This report is based on my experiences as a system engineer, who learned a sensible way to run small to large infrastructures: Consistent.


Treat virtual machines like hardware - this is an appeal to everyone in the virtualisation area (providers, vendors, sysadmins, name it).

Before I go into detail, let me first explain you the situation.

Once upon a time...

... virtualisation was new and slow. qemu was the only emulator that was kind of usable. Slow, but working. Then, some time later, the CPU vendors began to add support for virtualisation in hardware and soon virtual machines were kind of running smoothly. Xen and VMWare appeared and took their share in the market, while qemu had its closed source driver, kqemu.

Then light virtualisation began its time with software like User-mode linux and OpenVZ. All of sudden somebody propagated the buzzword cloud and with it the use of virtualisation spread, as well as the problem I am adressing in this article:

Virtualisation is treated differently to hardware

With mass building virtual machines, new problems have risen: How to manage those virtual machines? How to manage the networks? What about their IP addresses? Where to store, define and assign them? What are the virtual properties of the VM? How many disks, how much memory and how many cpu (cores) are utilised? To solve these problems, specialised tools like libvirt, openstack and many other are deployed. Problem solved?

Problem created: (D)RY

Interestingly, au contraire de common belief, with inventing tools specific to virtualisation management, new problems have been created: The domain specific tools can only be used for management of VMs (sic!) and thus require the sysadmin to learn a new tool with different characteristics from existing tools to manage hardware (I am excluding the effort to run and maintain a second tool, because I assume in a automated environment this is negligible).

So instead of using the existing tools, the DRY principle was violated. You may claim that virtual machines are different from hardware and thus require a different utility, but ...

... Virtual machines are made to closely resemble hardare

Indeed, the idea of virtual machines is that a virtual machine should behave like its hardware equivalent. As such I postulate

Treat virtual machines like real machines

Some of you may now be wondering, ...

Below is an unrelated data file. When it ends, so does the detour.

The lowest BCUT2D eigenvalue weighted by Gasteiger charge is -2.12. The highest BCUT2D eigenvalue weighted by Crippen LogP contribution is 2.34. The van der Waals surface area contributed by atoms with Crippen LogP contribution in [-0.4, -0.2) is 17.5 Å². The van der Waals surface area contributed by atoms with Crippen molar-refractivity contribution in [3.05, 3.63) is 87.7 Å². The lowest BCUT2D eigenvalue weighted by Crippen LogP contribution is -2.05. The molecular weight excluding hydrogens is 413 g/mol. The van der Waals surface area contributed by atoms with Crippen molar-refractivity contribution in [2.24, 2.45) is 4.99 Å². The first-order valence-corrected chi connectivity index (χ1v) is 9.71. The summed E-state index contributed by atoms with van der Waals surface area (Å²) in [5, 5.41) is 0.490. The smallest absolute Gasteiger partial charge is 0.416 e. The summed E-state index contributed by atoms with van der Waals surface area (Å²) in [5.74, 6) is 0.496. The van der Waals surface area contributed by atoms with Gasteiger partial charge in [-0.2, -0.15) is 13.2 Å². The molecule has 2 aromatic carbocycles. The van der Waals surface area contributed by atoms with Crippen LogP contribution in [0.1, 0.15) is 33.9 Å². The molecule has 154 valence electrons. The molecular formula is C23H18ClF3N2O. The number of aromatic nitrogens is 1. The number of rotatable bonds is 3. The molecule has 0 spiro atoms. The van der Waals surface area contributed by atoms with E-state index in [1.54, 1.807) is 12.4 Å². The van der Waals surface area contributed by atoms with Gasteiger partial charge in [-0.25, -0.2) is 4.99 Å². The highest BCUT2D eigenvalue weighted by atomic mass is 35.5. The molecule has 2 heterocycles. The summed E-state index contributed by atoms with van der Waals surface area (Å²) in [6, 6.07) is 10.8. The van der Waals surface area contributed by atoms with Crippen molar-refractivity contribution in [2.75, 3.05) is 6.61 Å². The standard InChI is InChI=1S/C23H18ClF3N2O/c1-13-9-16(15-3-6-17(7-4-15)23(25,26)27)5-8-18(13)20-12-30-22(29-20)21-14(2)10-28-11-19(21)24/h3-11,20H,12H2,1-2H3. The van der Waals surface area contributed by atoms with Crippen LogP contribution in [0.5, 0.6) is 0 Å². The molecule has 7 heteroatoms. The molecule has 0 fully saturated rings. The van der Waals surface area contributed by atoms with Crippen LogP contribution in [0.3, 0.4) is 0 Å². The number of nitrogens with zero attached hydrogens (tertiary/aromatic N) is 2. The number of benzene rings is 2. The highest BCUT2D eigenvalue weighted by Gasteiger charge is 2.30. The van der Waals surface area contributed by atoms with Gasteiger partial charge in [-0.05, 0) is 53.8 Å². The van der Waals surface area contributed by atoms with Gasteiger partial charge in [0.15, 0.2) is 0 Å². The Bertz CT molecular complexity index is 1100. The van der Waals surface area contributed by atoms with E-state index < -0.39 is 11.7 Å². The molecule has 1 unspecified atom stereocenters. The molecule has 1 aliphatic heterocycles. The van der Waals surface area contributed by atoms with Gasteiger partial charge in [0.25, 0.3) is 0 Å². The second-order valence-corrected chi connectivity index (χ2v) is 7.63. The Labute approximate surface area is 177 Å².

... How to treat VMs and hardware the same

In my opinion (I believe in the Kiss principle), managing large scale infrastructures can be as easy as managing small infrastructures - given you take the right approach. From a technical point of view, to manage an infrastucture you need

  • an inventory management tool (like cinv) that
    • is the central tool to record all your hosts
    • defines IP address mapppings (mac<->ip, f.i. DHCP and ip<->name, like DNS)
    • assists you with lifecycle management of your hosts
  • a configuration management system (like cdist) that
    • realises your centrally defined configurations
    • manages all your configurations (including VMs!)


So why treat virtual machines like hardware? Because they can easily be managed the same way and they are supposed to very very similar. We at ungleich take this approach for every infrastructure of our customers and so far succeed very well with this approach. We do in fact eat our own dogfood and manage the inventories of our customers (HW and VM!) with cinv and configure their infrastructures with cdist. To support multiple customers, we keep their configurations under version control in different branches using git (Logically cdist and cdist don't support this, because git can do it much better - we follow the UNIX philosophy when developing software).


There is a lot of work going on at ungleich in the area of virtualisation using cdist and cinv. We plan to publish more [!!cdistexamples]] and documentation about this soon - so stay tuned if you are interested in seeing the world's simplest virtualisation infrastructure [tm] soon.